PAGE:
The number needed to treat (NNT) or to harm (NNH) was reported to establish the balance of benefits and harms of administering tPA to patients with prior use of antiplatelet agents compared with those treated with tPA without prior use of antiplatelet agents. Calculation of the absolute difference was based on the estimated mean probability of the outcome in the population if all patients received antiplatelet therapy before tPA administration minus the probability of the outcomes if none of them received antiplatelet agents based on the covariates in the logistic regression model.35 A positive absolute difference would indicate that this outcome was more frequent in patients treated with tPA who had received antiplatelet therapy before the stroke. This method has the theoretical advantage of translating the odds ratio (OR) from a relative scale into a clinically meaningful measure of the treatment effect in an absolute scale while adjusting for possible imbalance in prognostically important baseline characteristics.
Because the NIHSS score is a critical predictor of outcomes in acute ischemic stroke and sICH after tPA, we used a multiple imputation method to impute missing NIHSS values. A sensitivity analysis was performed after excluding patients with missing NIHSS data (4229 [5.0%]). The characteristics of all 85 072 patients (including those without NIHSS scores recorded) and only the 80 843 patients with the NIHSS score recorded are shown in eTable 3 in the Supplement. We also evaluated the association with sICH in clinically relevant subgroups by age (≤80 and >80 years) according to the European Cooperative Acute Stroke Study (ECASS) I through III criteria and the European license for the study drug,32,36,37 sex, medical history of coronary artery disease, prior stroke and/or transient ischemic attack, guideline-recommended treatment windows (class I level of evidence A, within 3.0 hours; class I level of evidence B, 3.0-4.5 hours),2 and various antiplatelet regimens, including aspirin alone, clopidogrel alone, aspirin-dipyridamole, and aspirin-clopidogrel dual antiplatelet therapy.
All P values are 2 sided, with P < .05 considered statistically significant. All statistical analyses were performed using STATA software (version 14.0; StataCorp, LP).
Among 85 072 patients receiving intravenous tPA, 38 844 (45.7%) were using antiplatelet therapy before admission and 46 228 (54.3%) were not. Table 1 displays demographic, clinical, and hospital characteristics according to prestroke antiplatelet use. Patients receiving antiplatelet therapy before admission were older (median [25th-75th percentile] age, 76 [65-84] vs 68 [56-80] years), had a greater prevalence of cardiovascular risk factors, and were more likely to receive antihypertensives or medications to lower cholesterol or glucose levels but were less likely to receive anticoagulants before admission (P < .001 for all). The initial NIHSS score (median [25th-75th percentile], 10 [5-17] vs 10 [5-16]; P < .001) was slightly higher in patients receiving antiplatelet agents before stroke. Because of the large sample size, the P value was statistically significant, but the measured difference in NIHSS scores was relatively small.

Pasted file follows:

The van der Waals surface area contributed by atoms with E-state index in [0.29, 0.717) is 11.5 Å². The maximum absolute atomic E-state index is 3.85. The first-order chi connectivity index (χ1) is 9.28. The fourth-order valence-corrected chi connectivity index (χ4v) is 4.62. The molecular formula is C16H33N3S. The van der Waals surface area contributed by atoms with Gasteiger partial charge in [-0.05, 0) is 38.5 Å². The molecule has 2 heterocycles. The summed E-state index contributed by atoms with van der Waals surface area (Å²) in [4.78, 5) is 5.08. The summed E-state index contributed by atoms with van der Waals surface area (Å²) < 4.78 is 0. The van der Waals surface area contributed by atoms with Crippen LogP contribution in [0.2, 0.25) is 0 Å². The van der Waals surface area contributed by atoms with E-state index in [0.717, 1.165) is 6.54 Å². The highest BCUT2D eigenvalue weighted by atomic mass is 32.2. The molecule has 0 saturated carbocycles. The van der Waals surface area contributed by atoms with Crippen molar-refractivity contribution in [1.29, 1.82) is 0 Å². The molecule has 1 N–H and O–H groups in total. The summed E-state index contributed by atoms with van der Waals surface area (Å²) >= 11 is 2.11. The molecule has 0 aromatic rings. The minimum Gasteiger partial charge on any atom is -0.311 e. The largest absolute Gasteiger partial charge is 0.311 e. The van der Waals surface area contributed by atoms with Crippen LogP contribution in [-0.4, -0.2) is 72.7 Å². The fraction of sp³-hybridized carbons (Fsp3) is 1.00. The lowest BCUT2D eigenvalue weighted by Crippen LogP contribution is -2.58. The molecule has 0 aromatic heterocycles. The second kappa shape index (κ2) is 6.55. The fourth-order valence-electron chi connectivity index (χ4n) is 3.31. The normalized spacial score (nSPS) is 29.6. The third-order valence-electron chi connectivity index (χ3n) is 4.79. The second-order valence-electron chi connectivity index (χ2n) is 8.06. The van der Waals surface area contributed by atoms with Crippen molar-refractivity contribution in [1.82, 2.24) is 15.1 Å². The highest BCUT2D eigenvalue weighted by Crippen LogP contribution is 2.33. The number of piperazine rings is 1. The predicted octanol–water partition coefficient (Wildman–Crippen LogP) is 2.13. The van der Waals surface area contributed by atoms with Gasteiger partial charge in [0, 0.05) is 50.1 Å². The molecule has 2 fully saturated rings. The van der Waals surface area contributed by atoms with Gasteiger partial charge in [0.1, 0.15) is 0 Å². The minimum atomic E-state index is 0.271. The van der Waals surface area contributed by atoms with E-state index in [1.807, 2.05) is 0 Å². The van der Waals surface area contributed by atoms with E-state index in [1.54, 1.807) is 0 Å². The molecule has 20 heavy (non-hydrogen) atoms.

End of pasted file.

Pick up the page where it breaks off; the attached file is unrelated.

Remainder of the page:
Overall, 3647 patients (4.3%) developed an sICH after intravenous tPA administration. Patients receiving antiplatelet therapy had a higher crude rate of sICH (5.0%) than those who were not receiving antiplatelet therapy before the stroke (3.7%) (Table 2). After risk adjustment, antiplatelet therapy was independently associated with higher odds of sICH (adjusted OR [AOR], 1.18; 95% CI, 1.10-1.28), although the absolute excess risk was small (absolute difference +0.68% [95% CI, 0.36%-1.01%]; NNH, 147). No interaction effect was found between prior antiplatelet and anticoagulant therapies (P = .81). The association between antiplatelet therapy and sICH remained essentially unchanged after excluding patients with missing NIHSS data (AOR, 1.17 [95% CI, 1.09-1.27]; absolute difference, +0.62% [95% CI, 0.30%-0.96%]; NNH, 161). Analyses of clinically relevant subgroups by age (≤80 and >80 years), sex, medical history of coronary artery disease, prior stroke, and treatment window (within 3.0 and 3.0-4.5 hours) found similar trends of higher risk for sICH associated with prior use of antiplatelet agents (Figure 2), although the difference was not statistically significant for patients who received tPA from 3.0 to 4.5 hours after acute ischemic stroke.
Of the 43 034 patients enrolled from October 1, 2012, to March 31, 2015, 22 813 (53.0%) received no antiplatelet agents. Among the 20 221 patients who received antiplatelet agents, 15 116 (35.1%) received aspirin alone; 2397 (5.6%), aspirin-clopidogrel dual antiplatelet therapy; 2037 (4.7%), clopidogrel alone; 393 (0.9%), aspirin-dipyridamole; and 278 (0.6%), other or unknown antiplatelet agents. The crude rates of sICH were highest among patients receiving aspirin-clopidogrel dual antiplatelet therapy (131 of 2397 [5.5%]), followed by aspirin alone (698 of 15 116 [4.6%]), clopidogrel alone (71 of 2037 [3.5%]), no antiplatelet therapy (760 of 22 813 [3.3%]), and aspirin-dipyridamole (9 of 393 [2.3%]). After risk adjustment, aspirin alone (AOR, 1.19 [95% CI, 1.06-1.34]; absolute difference, +0.68% [95% CI, 0.21%-1.20%]; NNH, 147) and aspirin-clopidogrel dual antiplatelet therapy (AOR, 1.47 [95% CI, 1.16-1.86]; absolute difference, +1.67% [95% CI, 0.58%-3.00%]; NNH, 60) were associated with increased odds for sICH compared with no use of antiplatelet therapy (Figure 2). We found no statistically significant differences in the use of clopidogrel alone (AOR, 0.85 [95% CI, 0.65-1.12]; nonsignificant absolute difference, −0.54% [95% CI, −1.30% to 0.43%]) or aspirin-dipyridamole (AOR, 0.56 [95% CI, 0.28-1.12]; nonsignificant absolute difference, −1.66% [95% CI, −2.76% to 0.42%]) compared with no use of antiplatelet agents.